14.0394 self-archiving & online publishing

From: by way of Willard McCarty (willard@lists.village.Virginia.EDU)
Date: 10/21/00

  • Next message: by way of Willard McCarty: "14.0393 prosthetics and small changes"

                   Humanist Discussion Group, Vol. 14, No. 394.
           Centre for Computing in the Humanities, King's College London
       [1]   From:    Joel Goldfield <joel@funrsc.fairfield.edu>          (23)
             Subject: Re: 14.0388 e-publishing: Self-Archiving Why's
       [2]   From:    Willard McCarty <willard.mccarty@kcl.ac.uk>         (32)
             Subject: online research
             Date: Sat, 21 Oct 2000 06:29:49 +0100
             From: Joel Goldfield <joel@funrsc.fairfield.edu>
             Subject: Re: 14.0388 e-publishing: Self-Archiving Why's
    Regarding the Steven Harnad's comments & quoted comments, notably the
    excerpt below:
    ">Research can only benefit from the much wider, unobstructed reach a
       >freed online refereed corpus will provide. Researchers will be far more
       >up to date and informed and research will have a much broader impact.
       >In addition, the online medium is much more interactive, allowing
       >commentaries and responses and updates to be linked to the archived
       >literature, both pre- and port-refereeing. Citation linking and
       >analysis (http://opcit.eprints.org), linked data-sets, and enhanced
       >resources for online collaboration are among the other benefits of an
       >online digital research corpus."
    One problem, although much is good in this freeing of research from
    dissemination barriers, is that there will be more research available,
    and much will not have been peer reviewed.  We researchers will have
    more grain to separate from the chaff.  Even for good research, it
    remains to be seen how many peers are going to be available to provide
    the desired vetting.  Will free peer reviewing be a growth industry?
    Joel Goldfield
    Modern Languages and Literatures
    Fairfield University
    Fairfield, Connecticut   USA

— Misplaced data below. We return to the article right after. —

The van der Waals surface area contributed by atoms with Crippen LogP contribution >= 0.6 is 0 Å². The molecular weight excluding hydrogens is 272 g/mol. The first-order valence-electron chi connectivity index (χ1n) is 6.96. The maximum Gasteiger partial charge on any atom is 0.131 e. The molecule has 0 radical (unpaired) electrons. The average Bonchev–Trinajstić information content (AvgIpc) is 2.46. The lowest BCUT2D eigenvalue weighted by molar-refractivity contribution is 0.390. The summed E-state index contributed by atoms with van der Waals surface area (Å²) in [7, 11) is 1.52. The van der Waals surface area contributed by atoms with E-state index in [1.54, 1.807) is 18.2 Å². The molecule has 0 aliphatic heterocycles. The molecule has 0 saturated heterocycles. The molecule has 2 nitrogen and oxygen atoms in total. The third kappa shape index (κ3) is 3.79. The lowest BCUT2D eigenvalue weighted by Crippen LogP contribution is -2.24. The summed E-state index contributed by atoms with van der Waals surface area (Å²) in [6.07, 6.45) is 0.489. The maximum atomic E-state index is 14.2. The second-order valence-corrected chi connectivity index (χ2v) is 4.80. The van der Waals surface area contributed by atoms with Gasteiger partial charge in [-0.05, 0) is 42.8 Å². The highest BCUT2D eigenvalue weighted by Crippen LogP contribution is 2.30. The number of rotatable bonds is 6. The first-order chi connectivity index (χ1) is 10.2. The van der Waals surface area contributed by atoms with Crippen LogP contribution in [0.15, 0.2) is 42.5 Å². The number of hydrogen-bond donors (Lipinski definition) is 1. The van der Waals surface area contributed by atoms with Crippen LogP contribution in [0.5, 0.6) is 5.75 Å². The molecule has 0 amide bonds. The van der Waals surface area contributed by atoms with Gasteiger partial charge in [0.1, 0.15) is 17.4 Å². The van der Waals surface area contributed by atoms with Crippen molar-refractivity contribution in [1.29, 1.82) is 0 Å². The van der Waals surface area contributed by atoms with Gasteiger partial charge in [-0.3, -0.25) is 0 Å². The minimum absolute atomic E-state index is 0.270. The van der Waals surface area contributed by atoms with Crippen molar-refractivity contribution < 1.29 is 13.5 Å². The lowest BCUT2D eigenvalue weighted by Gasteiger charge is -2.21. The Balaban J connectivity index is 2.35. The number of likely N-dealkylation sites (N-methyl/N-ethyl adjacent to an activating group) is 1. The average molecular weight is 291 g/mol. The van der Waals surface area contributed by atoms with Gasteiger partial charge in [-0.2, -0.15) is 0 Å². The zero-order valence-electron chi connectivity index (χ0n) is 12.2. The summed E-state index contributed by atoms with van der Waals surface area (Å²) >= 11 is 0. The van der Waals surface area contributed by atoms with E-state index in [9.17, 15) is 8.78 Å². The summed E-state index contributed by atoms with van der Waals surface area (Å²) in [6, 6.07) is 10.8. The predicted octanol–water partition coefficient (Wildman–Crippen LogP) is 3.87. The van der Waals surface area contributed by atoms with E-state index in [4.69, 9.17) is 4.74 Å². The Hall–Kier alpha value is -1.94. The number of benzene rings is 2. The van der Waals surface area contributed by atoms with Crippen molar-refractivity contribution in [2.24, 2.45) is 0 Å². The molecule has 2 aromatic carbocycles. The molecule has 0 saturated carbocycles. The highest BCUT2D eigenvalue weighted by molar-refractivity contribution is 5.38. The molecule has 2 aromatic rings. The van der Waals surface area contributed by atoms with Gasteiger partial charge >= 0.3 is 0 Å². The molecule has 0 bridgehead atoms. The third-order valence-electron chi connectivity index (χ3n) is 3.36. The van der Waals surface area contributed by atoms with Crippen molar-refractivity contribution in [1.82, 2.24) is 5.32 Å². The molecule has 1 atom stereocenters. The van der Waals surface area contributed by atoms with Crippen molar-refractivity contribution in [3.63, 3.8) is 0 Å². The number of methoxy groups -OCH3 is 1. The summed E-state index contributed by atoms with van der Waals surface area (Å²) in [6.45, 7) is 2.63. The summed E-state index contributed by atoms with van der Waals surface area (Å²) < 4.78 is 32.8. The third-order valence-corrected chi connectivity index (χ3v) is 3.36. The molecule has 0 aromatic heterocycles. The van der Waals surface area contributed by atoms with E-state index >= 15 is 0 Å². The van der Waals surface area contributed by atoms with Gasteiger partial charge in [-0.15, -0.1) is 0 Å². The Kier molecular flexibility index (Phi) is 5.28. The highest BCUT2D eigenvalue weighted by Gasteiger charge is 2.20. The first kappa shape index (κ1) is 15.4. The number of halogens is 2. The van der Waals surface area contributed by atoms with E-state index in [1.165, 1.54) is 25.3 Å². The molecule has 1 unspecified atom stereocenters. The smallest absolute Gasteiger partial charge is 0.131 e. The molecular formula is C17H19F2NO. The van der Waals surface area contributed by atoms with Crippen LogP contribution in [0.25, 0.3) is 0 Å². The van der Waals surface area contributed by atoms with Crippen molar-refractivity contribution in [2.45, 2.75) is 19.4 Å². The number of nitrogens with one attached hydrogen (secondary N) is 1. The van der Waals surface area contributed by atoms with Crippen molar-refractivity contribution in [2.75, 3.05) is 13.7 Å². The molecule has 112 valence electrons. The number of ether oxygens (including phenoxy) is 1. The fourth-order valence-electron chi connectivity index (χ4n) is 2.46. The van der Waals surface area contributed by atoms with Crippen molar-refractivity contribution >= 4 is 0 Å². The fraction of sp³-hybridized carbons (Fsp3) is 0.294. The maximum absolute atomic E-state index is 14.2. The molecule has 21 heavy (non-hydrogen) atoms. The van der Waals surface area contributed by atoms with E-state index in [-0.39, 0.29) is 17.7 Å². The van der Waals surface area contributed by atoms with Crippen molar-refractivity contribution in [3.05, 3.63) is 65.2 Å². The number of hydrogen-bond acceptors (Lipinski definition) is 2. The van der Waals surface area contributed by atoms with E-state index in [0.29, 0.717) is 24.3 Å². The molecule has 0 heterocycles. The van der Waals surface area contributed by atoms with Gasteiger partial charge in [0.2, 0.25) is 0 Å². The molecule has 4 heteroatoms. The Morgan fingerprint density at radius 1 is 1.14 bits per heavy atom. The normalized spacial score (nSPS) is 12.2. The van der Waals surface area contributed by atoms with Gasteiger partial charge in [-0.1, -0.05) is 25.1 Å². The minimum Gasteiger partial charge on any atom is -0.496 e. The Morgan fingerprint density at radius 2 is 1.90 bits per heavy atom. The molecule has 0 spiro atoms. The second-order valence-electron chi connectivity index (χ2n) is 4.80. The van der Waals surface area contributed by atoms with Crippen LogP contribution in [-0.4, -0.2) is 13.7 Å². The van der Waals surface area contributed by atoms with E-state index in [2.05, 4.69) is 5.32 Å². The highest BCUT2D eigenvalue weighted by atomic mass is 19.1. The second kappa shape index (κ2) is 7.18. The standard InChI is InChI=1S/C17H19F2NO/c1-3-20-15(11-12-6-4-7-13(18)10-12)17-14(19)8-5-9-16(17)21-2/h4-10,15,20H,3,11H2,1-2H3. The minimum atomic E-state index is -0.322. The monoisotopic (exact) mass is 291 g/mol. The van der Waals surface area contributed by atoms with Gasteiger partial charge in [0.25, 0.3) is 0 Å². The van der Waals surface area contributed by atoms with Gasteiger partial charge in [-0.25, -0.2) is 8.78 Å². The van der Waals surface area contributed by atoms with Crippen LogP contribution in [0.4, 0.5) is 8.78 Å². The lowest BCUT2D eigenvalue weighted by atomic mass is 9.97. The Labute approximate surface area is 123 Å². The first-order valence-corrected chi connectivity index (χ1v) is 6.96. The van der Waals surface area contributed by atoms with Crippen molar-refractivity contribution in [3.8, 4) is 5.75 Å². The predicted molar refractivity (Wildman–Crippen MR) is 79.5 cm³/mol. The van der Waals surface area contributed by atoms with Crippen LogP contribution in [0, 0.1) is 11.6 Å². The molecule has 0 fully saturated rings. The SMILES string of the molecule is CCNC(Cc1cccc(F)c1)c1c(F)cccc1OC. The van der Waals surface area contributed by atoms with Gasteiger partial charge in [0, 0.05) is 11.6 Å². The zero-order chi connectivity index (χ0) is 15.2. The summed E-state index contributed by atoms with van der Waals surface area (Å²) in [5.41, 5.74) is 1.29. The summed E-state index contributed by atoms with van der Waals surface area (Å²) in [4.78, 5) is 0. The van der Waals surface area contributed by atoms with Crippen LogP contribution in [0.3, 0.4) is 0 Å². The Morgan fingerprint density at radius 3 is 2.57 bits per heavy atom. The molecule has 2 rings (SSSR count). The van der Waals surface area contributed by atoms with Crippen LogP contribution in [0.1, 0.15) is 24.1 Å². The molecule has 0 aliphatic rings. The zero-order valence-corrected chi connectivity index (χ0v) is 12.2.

Date: Sat, 21 Oct 2000 06:52:13 +0100
             From: Willard McCarty <willard.mccarty@kcl.ac.uk>
             Subject: online research
    In regard to Harnad's advocacy of online self-archiving in Humanist
    14.0388, my recent experiences in trawling the Web for publications on
    hyperlinking and related matters come down strongly on his side. Usually I
    spend little time doing this because scholars in my other areas of research
    do not yet tend to publish online. So it is only recently that I have run
    into the difference between papers freely available (in HTML, Postscript or
    pdf format) and those under someone's lock-and-key, e.g. proceedings of the
    Hypertext conferences, which the ACM owns and charges dearly for. Although
    I don't like reading on screen, for the purposes of bibliographic recording
    and note-taking (e.g. using the fine program Library Master) it is of
    course far easier to be in the same medium as for reading. I'd suppose that
    if good self-archiving mechanisms were available (one for all fields?) and
    (? a big) if our universal convention as scholars were to use them, then
    proprietary information-prisons like the ACM's (apologies but this is what
    they seem like to the outsider) would rapidly go out of business.
    I wonder, though, if everyone would self-archive. To what degree are people
    in the humanities, say, worried about someone else "scooping" them? This
    anxiety has always seemed ridiculous to me -- who else would be so crazy as
    to attempt what I do? -- but, I have heard, not everyone is entirely open
    with what they're doing. At one time a philosopher, PhD candidate I think,
    said to me that if others in his field found out he was working along
    particular lines, someone might "get there" ahead of him.... How very sad,
    and in philosophy, too! I can more easily understand secrecy in
    mathematics, where the proof of a theorem is something that may be done
    once for all time, and of course also in fields of the hard sciences, but
    in the humanities? O tempora....
    Dr Willard McCarty / Centre for Computing in the Humanities /
    King's College London / Strand / London WC2R 2LS / U.K. /
    +44 (0)20 7848-2784 / ilex.cc.kcl.ac.uk/wlm/

    This archive was generated by hypermail 2b30 : 10/21/00 EDT